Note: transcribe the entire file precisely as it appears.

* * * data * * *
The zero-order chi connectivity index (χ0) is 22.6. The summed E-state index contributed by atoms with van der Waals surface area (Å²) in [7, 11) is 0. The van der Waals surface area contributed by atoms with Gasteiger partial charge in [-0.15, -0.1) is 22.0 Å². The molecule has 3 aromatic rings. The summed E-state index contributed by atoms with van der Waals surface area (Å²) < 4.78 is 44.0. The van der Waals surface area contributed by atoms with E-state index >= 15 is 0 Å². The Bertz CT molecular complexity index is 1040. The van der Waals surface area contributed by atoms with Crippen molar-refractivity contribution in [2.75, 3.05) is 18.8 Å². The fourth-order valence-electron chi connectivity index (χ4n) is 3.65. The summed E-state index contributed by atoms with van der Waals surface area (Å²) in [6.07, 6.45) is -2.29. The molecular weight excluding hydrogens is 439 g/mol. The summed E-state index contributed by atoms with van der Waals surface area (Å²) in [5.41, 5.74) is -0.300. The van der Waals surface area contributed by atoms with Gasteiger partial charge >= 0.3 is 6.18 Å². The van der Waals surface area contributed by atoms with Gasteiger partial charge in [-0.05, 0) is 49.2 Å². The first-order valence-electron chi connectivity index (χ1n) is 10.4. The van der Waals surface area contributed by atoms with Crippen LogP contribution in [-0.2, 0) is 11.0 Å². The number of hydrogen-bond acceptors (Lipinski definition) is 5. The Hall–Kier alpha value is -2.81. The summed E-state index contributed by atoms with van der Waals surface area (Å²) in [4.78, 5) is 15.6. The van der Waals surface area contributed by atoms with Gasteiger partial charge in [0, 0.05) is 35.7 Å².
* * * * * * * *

The zero-order chi connectivity index (χ0) is 22.6. The summed E-state index contributed by atoms with van der Waals surface area (Å²) in [7, 11) is 0. The van der Waals surface area contributed by atoms with Gasteiger partial charge in [-0.15, -0.1) is 22.0 Å². The molecule has 3 aromatic rings. The summed E-state index contributed by atoms with van der Waals surface area (Å²) < 4.78 is 44.0. The van der Waals surface area contributed by atoms with E-state index >= 15 is 0 Å². The Bertz CT molecular complexity index is 1040. The van der Waals surface area contributed by atoms with Crippen molar-refractivity contribution in [2.75, 3.05) is 18.8 Å². The fourth-order valence-electron chi connectivity index (χ4n) is 3.65. The summed E-state index contributed by atoms with van der Waals surface area (Å²) in [6.07, 6.45) is -2.29. The molecular weight excluding hydrogens is 439 g/mol. The summed E-state index contributed by atoms with van der Waals surface area (Å²) in [5.41, 5.74) is -0.300. The van der Waals surface area contributed by atoms with Gasteiger partial charge >= 0.3 is 6.18 Å². The van der Waals surface area contributed by atoms with Gasteiger partial charge in [-0.05, 0) is 49.2 Å². The first-order valence-electron chi connectivity index (χ1n) is 10.4. The van der Waals surface area contributed by atoms with Crippen LogP contribution in [-0.2, 0) is 11.0 Å². The number of hydrogen-bond acceptors (Lipinski definition) is 5. The Hall–Kier alpha value is -2.81. The summed E-state index contributed by atoms with van der Waals surface area (Å²) in [4.78, 5) is 15.6. The van der Waals surface area contributed by atoms with Gasteiger partial charge in [0, 0.05) is 35.7 Å².